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In this series we will discuss the fundamental basics of Family Law, providing information and guidance that may answer questions you have throughout the Family Law process. In our previous article we explained the role of a Single Expert Witness in Children’s matters. This week we explore the Single Expert Witness’ role in financial matters.

Single Expert Witness 

In financial matters, the Court must identify the asset pool in financial matters for distribution between the parties. When identifying the asset pool it is vital that the Court understands the value of the property. As the value of property can be a contentious and complex issue between the parties they must either provide disclosure evidencing the value or evidence from a Single Expert Witness appointed by the parties or in some cases by the Court. It is important to bear in mind that the parties to the proceedings will be required to pay for the Single Expert Witness’ reasonable fees incurred in preparing the report. Despite procedural similarities with Single Expert Witness’ reports in children’s matters, the nature of the report in financial matters are, of course, very different.

The Single Expert Witness reports sought in financial matters are most often used to determine the value of complex property. In many matters parties will be able to agree on the value of their property and the court will accept this agreed valuation, as they may not wish to incur the cost associated with appointing a professional valuer.

Parties usually turn their mind to the value of their property when their lawyer explains their duty of disclosure, prepares an assets and liabilities schedule (to consider the net asset pool) or starts to prepare a Form 13 Financial Statement. When parties are attempting to agree on a value of a particular item, such as a car, the negotiation can be uneventful because the parties may easily agree upon a ‘Redbook’ valuation, which can be accepted by the Court (Herbert [2006] FMCAfam 254 at [132]-[135]).

However, if the parties are not able to agree, they must obtain a valuation. It is important to note that the Family Law Rules require the parties to provide a market appraisal or opinion as to the value of any property that any party has an interest in, prior to a first Court date, as part of the parties’ disclosure.

Valuation of Properties

Slightly more complex valuation processes need to be engaged when parties own property and are unable to agree on the current value. In this scenario, parties will often attempt to determine the value of the home by obtaining appraisals from registered real estate agents and try to negotiate a common “midpoint” or average from these. Alternatively, parties jointly appoint a certified valuer to value their properties for which the values are in dispute.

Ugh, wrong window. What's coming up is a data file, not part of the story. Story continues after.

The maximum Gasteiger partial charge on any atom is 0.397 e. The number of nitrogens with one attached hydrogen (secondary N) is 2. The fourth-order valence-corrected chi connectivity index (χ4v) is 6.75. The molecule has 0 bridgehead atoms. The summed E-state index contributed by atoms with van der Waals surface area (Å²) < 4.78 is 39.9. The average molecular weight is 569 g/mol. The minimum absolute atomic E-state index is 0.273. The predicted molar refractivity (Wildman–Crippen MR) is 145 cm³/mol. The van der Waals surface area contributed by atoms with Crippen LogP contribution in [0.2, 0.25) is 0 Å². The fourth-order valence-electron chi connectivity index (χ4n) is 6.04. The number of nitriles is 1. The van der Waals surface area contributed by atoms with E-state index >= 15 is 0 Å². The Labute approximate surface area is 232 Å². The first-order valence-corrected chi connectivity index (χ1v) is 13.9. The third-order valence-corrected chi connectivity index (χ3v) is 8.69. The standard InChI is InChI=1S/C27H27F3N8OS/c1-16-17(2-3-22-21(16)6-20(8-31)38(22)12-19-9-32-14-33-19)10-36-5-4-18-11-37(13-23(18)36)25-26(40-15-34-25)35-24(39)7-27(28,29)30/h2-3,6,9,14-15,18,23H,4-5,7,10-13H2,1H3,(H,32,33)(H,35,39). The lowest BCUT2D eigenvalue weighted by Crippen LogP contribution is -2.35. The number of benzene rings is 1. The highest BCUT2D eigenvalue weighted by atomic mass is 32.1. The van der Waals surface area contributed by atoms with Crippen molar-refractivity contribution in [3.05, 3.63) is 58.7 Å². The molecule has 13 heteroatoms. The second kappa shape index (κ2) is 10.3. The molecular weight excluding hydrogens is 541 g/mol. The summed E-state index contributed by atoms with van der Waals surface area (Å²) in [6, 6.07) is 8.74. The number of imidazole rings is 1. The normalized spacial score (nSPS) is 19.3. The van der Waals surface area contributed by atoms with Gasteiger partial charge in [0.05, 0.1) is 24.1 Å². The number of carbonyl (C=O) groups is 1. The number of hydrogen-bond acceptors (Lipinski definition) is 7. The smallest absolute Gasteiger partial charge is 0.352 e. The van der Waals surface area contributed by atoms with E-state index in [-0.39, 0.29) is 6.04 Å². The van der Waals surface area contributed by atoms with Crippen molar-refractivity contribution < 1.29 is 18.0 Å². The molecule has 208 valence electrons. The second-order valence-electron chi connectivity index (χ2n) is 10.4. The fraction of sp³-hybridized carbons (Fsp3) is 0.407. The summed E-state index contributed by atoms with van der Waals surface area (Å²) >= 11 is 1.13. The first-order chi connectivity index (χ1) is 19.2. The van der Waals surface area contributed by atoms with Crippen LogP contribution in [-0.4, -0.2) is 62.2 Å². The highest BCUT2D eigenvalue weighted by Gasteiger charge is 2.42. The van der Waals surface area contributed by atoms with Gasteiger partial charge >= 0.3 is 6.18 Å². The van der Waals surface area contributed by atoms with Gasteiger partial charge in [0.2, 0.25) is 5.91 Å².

Valuation of Businesses

Beyond the simple car and home valuation, more convoluted property needs to be considered like the family business and trusts. Not every husband and wife business partnership grasps the ins and outs of the family business or understands the full nature of their family trust and self managed superannuation fund. Further, the structure and consequent value of assets and liabilities between trusts, businesses and investments may not be clear from the disclosure that is actually provided. In these cases it is possible that the parties would disagree with the value presented by the other, as they may seek to portray the assets and liabilities in a way that benefits their depiction of the asset pool. In these cases, parties often jointly appoint an accountant to provide a valuation of the trust, business or investment. An accountant may be jointly engaged to identify or value the assets, liabilities and goodwill of the family business. Where complex and unclear property is an issue in financial matters, the report of a Single Expert Witness appointed by the parties or the Court can help to present a clearer picture.

The Report

Generally, a Single Expert Witness will prepare a written report identifying, valuing and explaining the issues in the financial dispute. Once complete, the Single Expert Witness will then either provide it to the Court, if Court appointed, or if appointed jointly by the parties in proceedings, provide it to each party. Depending on which Single Expert Witness prepares the report they may attend to filing their report with the Court, otherwise if they don’t the Applicant in the matter is then responsible for Filing the report with the Court. The Court is then not bound to accept what is contained in the report and each party is able to submit their evidence and arguments about the financial issues to the Court.

If you would like further information in relation to this matter or other legal matters please contact our office on Freecall 1800 609 945 or contact us.

*This information serves as a general guide and does not constitute legal advice. It is based on our research and experience at the time of publication. Please consult our knowledgeable Legal Team for any specific inquiries or advice relevant to your circumstances, as the content may not have been updated subsequently.